You might have noticed a sudden interest in low-THC cannabis coming from one of its least likely supporters in the news lately in the form of desperate mothers with sick children. For many cases heard, it usually involves epileptic child who's experiencing substantial relief from seizures using the CBD extracts from cannabis plants, which does not get you baked but remains a controlled substance under federal law – look closely and you’ll find some interesting linguistic politics with words like hemp, cannabis, marijuana and their corresponding traits.

States like Missouri and Alabama are passing cannabis bills that only permit access to the CBD chemical for medicinal uses, trashing the rest of the plant. "The reality is that hemp has been caught up in marijuana policy for 70-some years," stated Eric Steenstra from Vote Hemp. "There is no way to deal with hemp policy without looking at overall marijuana policy. These are two separate tracks, but at the same time, having a lot of people looking at marijuana policy has been a good thing for hemp."
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Gaining legal access to the plant used to require three separate levels of approval, and getting a federal research grant is all but impossible. Attempting a legal permit also meant risking access to grant money and reputation-wary academics willing to associate with you. On top of all that, the thickheaded logic of the DEA remains a constant thorn. But still, the disarmament of cannabis pushes forward: seeing harmless lab techs and farmers tending plants just after a mother administers a tincture of CBD oil to her child on the nightly news does a lot to suck the poison from the idea of cannabis, but maybe that’s exactly what it needs.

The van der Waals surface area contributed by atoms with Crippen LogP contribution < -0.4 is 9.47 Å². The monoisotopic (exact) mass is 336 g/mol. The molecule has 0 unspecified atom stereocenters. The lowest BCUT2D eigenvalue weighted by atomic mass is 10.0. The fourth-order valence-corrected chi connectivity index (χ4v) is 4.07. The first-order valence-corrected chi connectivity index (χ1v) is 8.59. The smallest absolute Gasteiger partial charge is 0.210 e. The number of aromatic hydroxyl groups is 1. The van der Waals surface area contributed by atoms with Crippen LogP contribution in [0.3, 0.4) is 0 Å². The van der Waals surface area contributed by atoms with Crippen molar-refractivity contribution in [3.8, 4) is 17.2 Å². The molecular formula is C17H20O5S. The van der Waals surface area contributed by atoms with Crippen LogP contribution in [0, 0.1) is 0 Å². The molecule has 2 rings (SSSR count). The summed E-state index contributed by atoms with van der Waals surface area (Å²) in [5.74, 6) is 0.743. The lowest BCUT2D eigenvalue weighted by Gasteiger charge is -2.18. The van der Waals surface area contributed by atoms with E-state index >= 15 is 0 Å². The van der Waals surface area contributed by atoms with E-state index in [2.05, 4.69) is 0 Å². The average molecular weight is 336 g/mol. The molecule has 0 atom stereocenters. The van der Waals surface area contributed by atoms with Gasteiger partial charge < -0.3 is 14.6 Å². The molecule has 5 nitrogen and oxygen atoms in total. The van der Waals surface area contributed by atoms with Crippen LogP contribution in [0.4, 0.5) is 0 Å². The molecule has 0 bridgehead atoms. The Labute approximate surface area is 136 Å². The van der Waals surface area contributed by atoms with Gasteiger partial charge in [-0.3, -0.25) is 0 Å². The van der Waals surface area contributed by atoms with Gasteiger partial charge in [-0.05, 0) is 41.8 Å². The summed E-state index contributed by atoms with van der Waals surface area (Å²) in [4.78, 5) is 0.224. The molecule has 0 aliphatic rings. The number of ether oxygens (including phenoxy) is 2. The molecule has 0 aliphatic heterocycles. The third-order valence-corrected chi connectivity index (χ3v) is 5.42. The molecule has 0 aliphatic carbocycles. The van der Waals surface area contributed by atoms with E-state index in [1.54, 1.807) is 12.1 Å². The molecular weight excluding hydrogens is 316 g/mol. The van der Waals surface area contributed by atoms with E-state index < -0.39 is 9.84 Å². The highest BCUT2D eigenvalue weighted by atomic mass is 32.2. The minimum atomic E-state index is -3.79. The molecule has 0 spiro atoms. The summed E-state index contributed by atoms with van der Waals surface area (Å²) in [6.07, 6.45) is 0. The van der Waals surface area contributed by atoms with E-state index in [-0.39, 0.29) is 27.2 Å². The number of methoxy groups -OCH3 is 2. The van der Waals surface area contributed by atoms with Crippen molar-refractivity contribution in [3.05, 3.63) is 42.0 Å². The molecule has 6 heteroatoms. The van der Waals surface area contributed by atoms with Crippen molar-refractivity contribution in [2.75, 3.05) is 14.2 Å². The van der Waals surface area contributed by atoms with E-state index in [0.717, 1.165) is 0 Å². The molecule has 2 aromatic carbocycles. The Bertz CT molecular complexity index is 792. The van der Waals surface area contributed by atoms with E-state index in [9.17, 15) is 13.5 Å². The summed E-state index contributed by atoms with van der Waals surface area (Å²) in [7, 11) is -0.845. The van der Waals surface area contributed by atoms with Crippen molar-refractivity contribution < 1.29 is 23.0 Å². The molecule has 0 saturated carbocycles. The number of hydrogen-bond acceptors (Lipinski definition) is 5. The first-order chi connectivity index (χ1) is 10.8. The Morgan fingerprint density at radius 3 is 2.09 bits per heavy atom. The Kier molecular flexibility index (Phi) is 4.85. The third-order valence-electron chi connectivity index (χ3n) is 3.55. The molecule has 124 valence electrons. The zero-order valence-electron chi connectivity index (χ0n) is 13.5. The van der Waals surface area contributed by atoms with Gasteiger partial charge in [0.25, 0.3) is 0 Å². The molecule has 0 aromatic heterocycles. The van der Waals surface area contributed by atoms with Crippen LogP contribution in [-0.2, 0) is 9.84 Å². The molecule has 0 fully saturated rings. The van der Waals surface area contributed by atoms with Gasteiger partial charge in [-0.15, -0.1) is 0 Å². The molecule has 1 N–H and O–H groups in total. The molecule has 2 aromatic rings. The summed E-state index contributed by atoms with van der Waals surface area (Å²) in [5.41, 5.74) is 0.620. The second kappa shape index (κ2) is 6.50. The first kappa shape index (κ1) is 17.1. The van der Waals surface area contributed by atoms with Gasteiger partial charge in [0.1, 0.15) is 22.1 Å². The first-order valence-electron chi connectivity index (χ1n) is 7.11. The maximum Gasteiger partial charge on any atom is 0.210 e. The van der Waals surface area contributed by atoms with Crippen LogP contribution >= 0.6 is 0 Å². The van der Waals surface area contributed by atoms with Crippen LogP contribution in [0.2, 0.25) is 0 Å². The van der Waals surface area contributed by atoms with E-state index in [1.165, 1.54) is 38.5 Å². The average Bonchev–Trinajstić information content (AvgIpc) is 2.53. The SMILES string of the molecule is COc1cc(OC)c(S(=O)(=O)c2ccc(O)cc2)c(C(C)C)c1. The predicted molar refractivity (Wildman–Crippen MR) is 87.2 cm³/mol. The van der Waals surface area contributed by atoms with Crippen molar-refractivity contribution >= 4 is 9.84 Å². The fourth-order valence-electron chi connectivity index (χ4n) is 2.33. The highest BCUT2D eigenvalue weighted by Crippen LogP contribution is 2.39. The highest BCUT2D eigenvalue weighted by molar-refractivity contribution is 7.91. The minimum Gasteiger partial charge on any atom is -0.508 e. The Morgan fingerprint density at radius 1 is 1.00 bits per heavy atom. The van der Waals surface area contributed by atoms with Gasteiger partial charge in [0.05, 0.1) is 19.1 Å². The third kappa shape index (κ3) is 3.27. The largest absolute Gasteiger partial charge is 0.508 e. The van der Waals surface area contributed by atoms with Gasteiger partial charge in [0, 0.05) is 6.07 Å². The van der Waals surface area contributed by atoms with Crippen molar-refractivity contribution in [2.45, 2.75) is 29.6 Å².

Plant.Life.Industry.

In a game of free association, the farmer doesn’t often conjure images of activism and heroism of characters like Cesar Chavez and Dolores Huerta. But hemp has recently caught the attention of farmers, some willing to risk their land, subsidy payouts, and lines of credit with the banks to do so.

As Colorado activist-farmer Ryan Loflin told the NYTimes, “It’s well worth the risk. It’s hemp. Come on, it just needs to be done.” Just to our collective north, some farmers are bringing over $250 per crop acre in Canada, which grew over 65,000 acres last year according to Health Canada. Unless you’re among the cannabis trailblazers of Colorado, it’s doubtful you’ll pass by a hemp field anytime this year, although Kentucky has some pilot programs going, ranging from soil detoxification to medicinal uses to applications of the hemp fiber.

"We think this is pretty significant," Steenstra said about the Farm Bill. "It's an excellent first step to revitalize what was once a proud and significant industry in this country. A big part of our farming economy has been lost, and we have to work to recover it.”

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+ There are currently two hemp bills pending in Congress: HR525 and SB359. Email, write, call: visit Vote Hemp.

+ Photos © Recreator.org